Bottom line, investors looking for a dividend that's bigger than Merck's should take a look at Enterprise Products Partners. It boasts a yield almost twice what Merck is yielding, and it has clear visibility to grow its payout at least through 2018.
This big yield could be a value trapEvan Niu, CFA: Right now,Western Digitalis boasting a seemingly impressive 4.6% dividend yield, which is over a full percentage point higher than Merck's. However, investors need to look before they leap on Western Digital, since that generous payout is largely a function of its declining share price. Shares have lost overhalfof their value over the past year, dramatically underperforming the broader S&P 500. The last thing that a dividend investor wants is to be attracted by a high yield, only to realize that they're catching a falling knife.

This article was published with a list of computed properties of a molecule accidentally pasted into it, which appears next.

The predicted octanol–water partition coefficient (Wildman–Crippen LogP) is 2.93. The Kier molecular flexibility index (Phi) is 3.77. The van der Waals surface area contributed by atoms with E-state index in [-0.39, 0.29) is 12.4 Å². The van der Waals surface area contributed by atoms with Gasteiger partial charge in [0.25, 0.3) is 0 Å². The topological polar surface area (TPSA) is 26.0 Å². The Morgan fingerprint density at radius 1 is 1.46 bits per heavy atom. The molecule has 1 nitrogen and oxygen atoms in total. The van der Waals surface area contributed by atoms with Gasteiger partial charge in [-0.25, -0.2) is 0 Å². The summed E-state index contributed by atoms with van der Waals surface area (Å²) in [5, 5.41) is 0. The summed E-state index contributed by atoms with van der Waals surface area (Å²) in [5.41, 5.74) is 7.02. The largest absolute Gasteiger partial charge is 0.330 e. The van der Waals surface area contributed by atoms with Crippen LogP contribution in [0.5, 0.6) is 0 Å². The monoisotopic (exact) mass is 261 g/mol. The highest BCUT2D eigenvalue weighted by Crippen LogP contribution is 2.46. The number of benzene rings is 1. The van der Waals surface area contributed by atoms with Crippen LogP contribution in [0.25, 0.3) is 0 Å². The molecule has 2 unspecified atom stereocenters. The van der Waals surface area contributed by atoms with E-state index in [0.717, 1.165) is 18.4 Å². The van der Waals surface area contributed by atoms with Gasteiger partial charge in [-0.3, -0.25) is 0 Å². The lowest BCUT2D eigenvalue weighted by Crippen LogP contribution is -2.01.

Western Digital is in the process of trying to acquireSanDisk, a $19 billion dealthat was announced late last year. The proposed acquisition continues to make its way through various regulatory approvals, following shareholder approval on both sides. But the greater concern is Western Digital's heavy debt load -- which is only about to get heavier.
The hard-drive maker launcheda $5.6 billion high-yield junk bond offering last month, which included secured and unsecured tranches. The debtoffering is in part necessitated by Unisplendour's withdrawal of a deal to acquire a 15% stake in Western Digital, which would have helped bolster the balance sheet.
If Western Digital and SanDisk close this deal, there's still a lot of uncertainty regarding how well the businesses will integrate, and if they'll be able to achieve the $500 million in annual cost-saving synergies that are expected. At the very least, interest payments on a heavy debt load also make it harder to sustain dividend payouts, particularly if there are cracks in other parts of the business. Western Digital may look like it has a tempting dividend, but I'd stay away.